Sunday, May 18, 2008

Scissors out for emissions trading scheme

As I expected, New Zealand's emissions trading scheme (ETS), designed to combat climate change, has been modified as rising prices have made life more difficult.

Prime Minister Helen Clark has already acknowledged the "pain at the pump" by delaying the introduction of transport into the ETS, putting off until 2011 the expected 6c to 8c rise in petrol prices that is likely to result.

Miss Clark has also indicated that local bodies will not be able to impose, all at once, the 5c-a-litre regional fuel levy allowed for in legislation currently going through Parliament.

And now National Party leader John Key, in his announcement today that "National will not support the Climate Change Bill going to a second reading in Parliament", says "the ETS must strike a balance between New Zealand's environmental and economic interests. It should not attempt to make New Zealand a world leader on climate change. Kiwis simply can't afford to pay the price for that particular experiment".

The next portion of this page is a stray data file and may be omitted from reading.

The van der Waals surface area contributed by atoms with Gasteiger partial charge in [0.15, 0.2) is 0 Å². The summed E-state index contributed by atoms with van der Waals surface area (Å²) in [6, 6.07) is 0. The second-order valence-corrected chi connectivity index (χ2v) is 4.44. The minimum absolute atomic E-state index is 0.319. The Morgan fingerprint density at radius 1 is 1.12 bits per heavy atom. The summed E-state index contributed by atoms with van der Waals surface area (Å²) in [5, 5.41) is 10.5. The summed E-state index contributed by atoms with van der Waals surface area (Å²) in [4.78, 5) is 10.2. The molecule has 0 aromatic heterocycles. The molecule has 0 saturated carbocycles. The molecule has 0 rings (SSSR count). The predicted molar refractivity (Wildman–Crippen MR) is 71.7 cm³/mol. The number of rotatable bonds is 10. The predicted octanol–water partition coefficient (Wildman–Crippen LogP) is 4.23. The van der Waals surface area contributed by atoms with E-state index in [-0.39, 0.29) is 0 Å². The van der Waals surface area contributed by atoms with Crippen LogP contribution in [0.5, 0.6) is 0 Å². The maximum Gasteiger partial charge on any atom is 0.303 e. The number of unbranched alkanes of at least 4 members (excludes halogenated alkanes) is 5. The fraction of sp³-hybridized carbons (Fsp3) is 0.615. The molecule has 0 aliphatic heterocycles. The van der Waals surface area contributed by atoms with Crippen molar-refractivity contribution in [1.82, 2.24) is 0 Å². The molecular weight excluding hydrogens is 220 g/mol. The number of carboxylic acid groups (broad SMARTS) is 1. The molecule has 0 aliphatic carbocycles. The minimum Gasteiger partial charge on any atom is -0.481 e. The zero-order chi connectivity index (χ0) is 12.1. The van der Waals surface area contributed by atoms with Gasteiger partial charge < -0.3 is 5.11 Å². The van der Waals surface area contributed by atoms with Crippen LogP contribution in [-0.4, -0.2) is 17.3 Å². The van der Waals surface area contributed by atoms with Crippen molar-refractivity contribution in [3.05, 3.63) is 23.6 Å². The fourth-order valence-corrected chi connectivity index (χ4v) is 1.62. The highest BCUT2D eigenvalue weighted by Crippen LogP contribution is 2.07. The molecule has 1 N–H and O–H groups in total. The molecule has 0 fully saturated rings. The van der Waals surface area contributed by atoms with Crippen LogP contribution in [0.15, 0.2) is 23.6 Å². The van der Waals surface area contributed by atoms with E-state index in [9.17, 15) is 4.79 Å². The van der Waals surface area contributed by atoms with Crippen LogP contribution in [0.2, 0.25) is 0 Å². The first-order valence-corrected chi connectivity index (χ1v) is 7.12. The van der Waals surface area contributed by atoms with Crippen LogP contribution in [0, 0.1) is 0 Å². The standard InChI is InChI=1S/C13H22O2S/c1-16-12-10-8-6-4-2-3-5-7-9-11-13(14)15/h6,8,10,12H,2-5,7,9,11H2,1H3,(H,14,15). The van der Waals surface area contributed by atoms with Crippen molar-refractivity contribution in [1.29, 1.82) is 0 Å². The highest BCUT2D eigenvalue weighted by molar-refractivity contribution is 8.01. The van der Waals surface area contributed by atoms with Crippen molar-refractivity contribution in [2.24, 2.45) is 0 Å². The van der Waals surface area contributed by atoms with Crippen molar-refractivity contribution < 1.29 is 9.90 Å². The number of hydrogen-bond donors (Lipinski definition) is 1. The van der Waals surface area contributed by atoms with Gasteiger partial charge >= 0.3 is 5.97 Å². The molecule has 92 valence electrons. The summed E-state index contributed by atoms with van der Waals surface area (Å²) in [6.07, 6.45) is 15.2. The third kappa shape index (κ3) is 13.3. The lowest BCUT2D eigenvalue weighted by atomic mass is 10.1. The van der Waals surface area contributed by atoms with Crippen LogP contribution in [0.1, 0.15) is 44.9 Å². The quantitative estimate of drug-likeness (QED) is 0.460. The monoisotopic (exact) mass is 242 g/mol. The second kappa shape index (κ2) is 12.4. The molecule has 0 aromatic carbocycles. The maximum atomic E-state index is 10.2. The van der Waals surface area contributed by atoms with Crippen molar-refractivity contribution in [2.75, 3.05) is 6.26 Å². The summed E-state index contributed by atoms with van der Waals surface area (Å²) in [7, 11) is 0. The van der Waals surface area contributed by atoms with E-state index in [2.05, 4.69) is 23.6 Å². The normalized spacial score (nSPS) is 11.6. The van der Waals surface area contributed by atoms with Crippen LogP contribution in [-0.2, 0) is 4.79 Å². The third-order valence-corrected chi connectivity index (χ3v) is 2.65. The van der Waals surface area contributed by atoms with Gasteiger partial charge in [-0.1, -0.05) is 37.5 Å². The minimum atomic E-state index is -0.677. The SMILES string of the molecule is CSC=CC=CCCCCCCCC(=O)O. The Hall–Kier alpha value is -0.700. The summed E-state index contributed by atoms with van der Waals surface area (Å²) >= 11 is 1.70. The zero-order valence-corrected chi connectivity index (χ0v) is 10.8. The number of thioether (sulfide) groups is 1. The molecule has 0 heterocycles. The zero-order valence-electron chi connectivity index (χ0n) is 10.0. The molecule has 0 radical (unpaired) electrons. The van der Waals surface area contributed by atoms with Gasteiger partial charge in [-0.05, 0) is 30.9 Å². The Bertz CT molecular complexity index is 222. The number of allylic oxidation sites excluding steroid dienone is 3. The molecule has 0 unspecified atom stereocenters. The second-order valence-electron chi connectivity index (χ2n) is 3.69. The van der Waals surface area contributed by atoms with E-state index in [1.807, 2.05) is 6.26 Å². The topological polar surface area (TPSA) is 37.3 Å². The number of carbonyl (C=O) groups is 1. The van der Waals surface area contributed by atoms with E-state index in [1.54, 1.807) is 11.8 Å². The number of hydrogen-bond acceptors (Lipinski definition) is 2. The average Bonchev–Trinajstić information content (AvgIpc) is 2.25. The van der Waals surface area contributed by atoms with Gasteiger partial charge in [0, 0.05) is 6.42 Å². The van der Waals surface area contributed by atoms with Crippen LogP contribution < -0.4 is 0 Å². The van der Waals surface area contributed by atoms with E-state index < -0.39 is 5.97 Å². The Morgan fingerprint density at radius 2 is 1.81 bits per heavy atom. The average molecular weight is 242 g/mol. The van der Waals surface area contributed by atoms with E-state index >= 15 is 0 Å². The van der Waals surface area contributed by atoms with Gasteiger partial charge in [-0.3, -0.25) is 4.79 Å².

A call for "balance" always sounds reasonable. But as I have always pointed out, establishing a "balance" during a period of economic decline inevitably means that more and more must be sacrificed on the environmental front. And ultimately, an environmental sacrifice that would have been resoundingly rejected at the beginning of the "balancing" process must be made to appear acceptable in the light of "new, harsher economic realities".

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